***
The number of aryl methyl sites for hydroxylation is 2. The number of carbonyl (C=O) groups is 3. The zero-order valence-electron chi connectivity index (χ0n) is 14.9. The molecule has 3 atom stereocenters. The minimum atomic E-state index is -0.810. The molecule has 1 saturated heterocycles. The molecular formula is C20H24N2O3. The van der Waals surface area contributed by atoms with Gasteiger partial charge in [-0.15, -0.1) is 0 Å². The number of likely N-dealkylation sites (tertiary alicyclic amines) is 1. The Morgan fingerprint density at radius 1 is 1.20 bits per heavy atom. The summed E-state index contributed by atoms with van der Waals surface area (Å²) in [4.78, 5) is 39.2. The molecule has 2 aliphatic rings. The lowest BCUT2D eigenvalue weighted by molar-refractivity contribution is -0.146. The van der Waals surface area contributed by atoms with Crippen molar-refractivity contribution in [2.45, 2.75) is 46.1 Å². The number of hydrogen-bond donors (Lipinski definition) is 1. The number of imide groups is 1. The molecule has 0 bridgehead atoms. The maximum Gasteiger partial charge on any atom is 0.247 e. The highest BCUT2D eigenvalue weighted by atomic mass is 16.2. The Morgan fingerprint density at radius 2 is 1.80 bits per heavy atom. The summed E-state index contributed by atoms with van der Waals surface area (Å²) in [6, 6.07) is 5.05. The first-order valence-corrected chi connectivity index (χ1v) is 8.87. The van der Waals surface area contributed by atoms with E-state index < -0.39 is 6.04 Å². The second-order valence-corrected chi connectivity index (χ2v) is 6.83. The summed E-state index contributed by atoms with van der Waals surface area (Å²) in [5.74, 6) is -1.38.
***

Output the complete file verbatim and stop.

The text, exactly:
The number of aryl methyl sites for hydroxylation is 2. The number of carbonyl (C=O) groups is 3. The zero-order valence-electron chi connectivity index (χ0n) is 14.9. The molecule has 3 atom stereocenters. The minimum atomic E-state index is -0.810. The molecule has 1 saturated heterocycles. The molecular formula is C20H24N2O3. The van der Waals surface area contributed by atoms with Gasteiger partial charge in [-0.15, -0.1) is 0 Å². The number of likely N-dealkylation sites (tertiary alicyclic amines) is 1. The Morgan fingerprint density at radius 1 is 1.20 bits per heavy atom. The summed E-state index contributed by atoms with van der Waals surface area (Å²) in [4.78, 5) is 39.2. The molecule has 2 aliphatic rings. The lowest BCUT2D eigenvalue weighted by molar-refractivity contribution is -0.146. The van der Waals surface area contributed by atoms with Crippen molar-refractivity contribution in [2.45, 2.75) is 46.1 Å². The number of hydrogen-bond donors (Lipinski definition) is 1. The number of imide groups is 1. The molecule has 0 bridgehead atoms. The maximum Gasteiger partial charge on any atom is 0.247 e. The highest BCUT2D eigenvalue weighted by atomic mass is 16.2. The Morgan fingerprint density at radius 2 is 1.80 bits per heavy atom. The summed E-state index contributed by atoms with van der Waals surface area (Å²) in [6, 6.07) is 5.05. The first-order valence-corrected chi connectivity index (χ1v) is 8.87. The van der Waals surface area contributed by atoms with E-state index < -0.39 is 6.04 Å². The second-order valence-corrected chi connectivity index (χ2v) is 6.83. The summed E-state index contributed by atoms with van der Waals surface area (Å²) in [5.74, 6) is -1.38.